Mount Denali
by Laura Evans
(new 7/3/99)

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Laura Evans has dedicated her life to helping others appreciate life more fully. She regularly co-leads adventures through The Expedition Inspiration Fund for Breast Cancer Research, which she founded. For more information contact her at: 208-726-6456 or e-mail: or view her web site at

I lay sprawled on my pack, feet spread, the heels of my crampons knifed into the snow. I rested my head in the nest of my hands and looked up through dark lenses at an ocean of white. No sun, no clouds, no delineation between sky and earth, which in this case was a constantly shifting glacier. We had been here for an hour with no change in the weather. One minute we were walking cautiously skirting the deep scars in the snow that could swallow any of us up in a heartbeat, then the next minute, total white. The clouds had dropped like a heavy curtain, a common phenomenon on Denali. One minute, I could see Fred at the head of the team, beyond Stan and 80 feet of rope. The next, only a shadow of blue from Stan’s Jacket and the twisted line of rope that snaked down the mountain between us. Suddenly the rope lay dormant, stopped in its track as if an unexpected enemy had frozen it there. 

Except for the ten of us, there was no one else on the mountain. It was late in the season for climbing. The solid glacier that we had easily trooped across more than three weeks earlier was now broken in a maze of crevasses. A fine web of hairline fractures spread from one side of the ice field to the other and spoke of more ominous fissures below. Through the haze of the clouds, Heartbreak Hill, the last hump to base camp, beckoned with the assurance of safety and soon, a hot shower, hot meal and soft bed. I knew what a welcome sight it would be for all of us. The tension of this last day, combined with the accumulated stress and fatigue of 22 days of hard climbing, had shown in the sluggish gait and weary faces of my team members. But we were close, so very close now, maybe only a few more hours, if we were lucky.

 I considered myself lucky. Seven years ago I had dreamed of climbing Denali, over and over, as I lay close to death in a hospital room fighting stage 3 breast cancer. And now, I had done it. I struggled back from a bone marrow transplant to stand on the summit of Alaska’s crown jewel. But after all I had been through, would I live to share that triumph with friends and family? There were moments when I wasn’t so sure, when I had resigned myself to the possible reality that this would be my last climb, that I might not make it off this mountain alive. As the last person on the last rope, I felt that I was the most vulnerable, a half step in the wrong direction, a few inches off our tenuous trail and boom, gone into the bowel of this unforgiving river of ice. A shiver ran up my spine, and fear crept into my being. I understood clearly how precarious a position we were in. And the thought, that I might not make it home, lodged itself uncomfortably in a peripheral corner of my brain, a thought I had never had before on any of the numerous climbs I had undertaken.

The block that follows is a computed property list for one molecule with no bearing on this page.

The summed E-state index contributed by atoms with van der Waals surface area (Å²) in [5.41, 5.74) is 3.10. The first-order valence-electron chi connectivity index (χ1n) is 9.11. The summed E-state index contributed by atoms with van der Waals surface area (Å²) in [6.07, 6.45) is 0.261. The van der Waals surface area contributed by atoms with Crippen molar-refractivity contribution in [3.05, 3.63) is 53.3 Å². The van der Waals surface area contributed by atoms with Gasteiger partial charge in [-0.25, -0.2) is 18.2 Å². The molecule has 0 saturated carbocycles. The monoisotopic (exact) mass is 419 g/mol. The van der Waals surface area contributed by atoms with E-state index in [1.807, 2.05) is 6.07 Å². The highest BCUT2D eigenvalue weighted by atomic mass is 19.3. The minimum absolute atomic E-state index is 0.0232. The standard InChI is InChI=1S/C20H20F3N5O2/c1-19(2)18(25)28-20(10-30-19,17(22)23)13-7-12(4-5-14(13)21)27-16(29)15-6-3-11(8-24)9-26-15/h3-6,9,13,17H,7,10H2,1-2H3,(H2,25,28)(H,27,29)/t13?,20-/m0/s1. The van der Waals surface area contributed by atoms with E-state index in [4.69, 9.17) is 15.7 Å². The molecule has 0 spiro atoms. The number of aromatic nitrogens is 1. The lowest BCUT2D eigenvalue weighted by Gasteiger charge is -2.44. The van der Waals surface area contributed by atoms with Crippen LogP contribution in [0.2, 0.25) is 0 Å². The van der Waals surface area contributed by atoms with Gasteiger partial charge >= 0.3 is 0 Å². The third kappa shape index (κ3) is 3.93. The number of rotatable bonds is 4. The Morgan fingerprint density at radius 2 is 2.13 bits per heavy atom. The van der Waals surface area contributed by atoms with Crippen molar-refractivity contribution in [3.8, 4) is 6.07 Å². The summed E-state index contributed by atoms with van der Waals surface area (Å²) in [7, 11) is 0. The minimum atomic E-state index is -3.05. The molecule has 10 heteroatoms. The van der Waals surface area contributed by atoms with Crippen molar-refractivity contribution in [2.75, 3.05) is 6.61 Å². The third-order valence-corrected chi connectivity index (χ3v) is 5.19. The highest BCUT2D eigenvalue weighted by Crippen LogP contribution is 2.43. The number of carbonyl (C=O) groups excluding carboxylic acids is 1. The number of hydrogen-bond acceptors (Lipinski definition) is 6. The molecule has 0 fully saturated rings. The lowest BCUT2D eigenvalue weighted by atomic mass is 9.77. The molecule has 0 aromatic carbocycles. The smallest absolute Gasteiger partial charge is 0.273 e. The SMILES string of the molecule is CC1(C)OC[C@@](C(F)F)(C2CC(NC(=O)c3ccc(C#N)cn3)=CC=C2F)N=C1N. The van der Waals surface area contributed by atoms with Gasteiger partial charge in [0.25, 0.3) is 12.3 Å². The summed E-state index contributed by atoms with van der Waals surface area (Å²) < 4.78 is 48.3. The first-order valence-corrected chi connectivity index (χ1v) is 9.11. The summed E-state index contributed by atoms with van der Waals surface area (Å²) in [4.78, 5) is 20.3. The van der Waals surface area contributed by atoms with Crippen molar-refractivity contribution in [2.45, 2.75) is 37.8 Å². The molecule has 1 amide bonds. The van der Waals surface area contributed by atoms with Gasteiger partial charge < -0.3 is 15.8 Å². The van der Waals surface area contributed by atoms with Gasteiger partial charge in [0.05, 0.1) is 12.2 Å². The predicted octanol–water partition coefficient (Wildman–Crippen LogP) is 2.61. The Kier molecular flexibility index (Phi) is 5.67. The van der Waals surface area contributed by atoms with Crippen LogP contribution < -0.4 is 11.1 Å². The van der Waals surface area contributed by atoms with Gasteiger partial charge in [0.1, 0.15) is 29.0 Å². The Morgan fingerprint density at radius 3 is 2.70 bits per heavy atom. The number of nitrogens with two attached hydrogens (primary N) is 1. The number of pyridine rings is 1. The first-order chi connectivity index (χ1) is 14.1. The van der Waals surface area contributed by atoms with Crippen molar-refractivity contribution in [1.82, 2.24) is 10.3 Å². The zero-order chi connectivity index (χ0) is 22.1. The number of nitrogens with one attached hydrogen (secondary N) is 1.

Three days earlier our lead guide, one of the most experienced climbers on Denali, disappeared into a hole. I didn’t even know it happened until I found myself being dragged, breathless, by my team mate across the snow, our guide racing to the rescue. Instead of looking ahead, I had been trying to extricate myself from a hole that had enveloped the lower half of my body. I had felt the rope connected to my harness tighten, then jerk, plucking me out of the hole. I ran to keep up, feeling the rope taught between Stan and me, wondering why in the hell we were moving so fast. It was then that I saw three teammates prone on the snow, butts in the air, in traditional arrest position. On closer inspection, I realized with a shudder of apprehension, that there was no Dave. Within 15 minutes of Dave’s fall, Fred quickly and efficiently hauled him out. On his face was a big smile and he gave us all a victory salute. But Dave later confessed, that on all his climbs, too numerous to count, this was only the second time he had fallen into a crevasse and the first time on Denali.

 I dropped, misjudging a step, then I too would be gone, a scream lodged in my throat, caught there because of the sudden descent. And I would be the one dangling or wedged between the glacial walls, staring at ice, reviewing my life. The climber ahead of me would feel a tug , but not in time not before my 60 pound pack and the 40 pound sled behind me, filled with stoves and garbage, extra clothing, would come tumbling down on of me, wedging me deeper into the abyss, diminishing my chances for survival.

 Denali is a devil, taunting climbers with beautiful, cloudless weather, inviting them up into the folds of her multi-ridged flanks only to rescind the welcome days later with a torrent of snow and a shroud of white and hidden cracks that have foreshortened many a life. I knew the risks and as mortality crept, once again, into my consciousness, I resolved to access whatever inner strength it took to bring me home safely. I had looked into the jaws of death before, and I was determined that I wouldn’t go there without a fight. The clouds would lift and somehow, we would find our way through the dangerous maze that  spread before us. I was lucky, very lucky, to be alive—a gift I intended to keep a while longer.

Backcountry_Resource_Center--Paul Richins, Jr.

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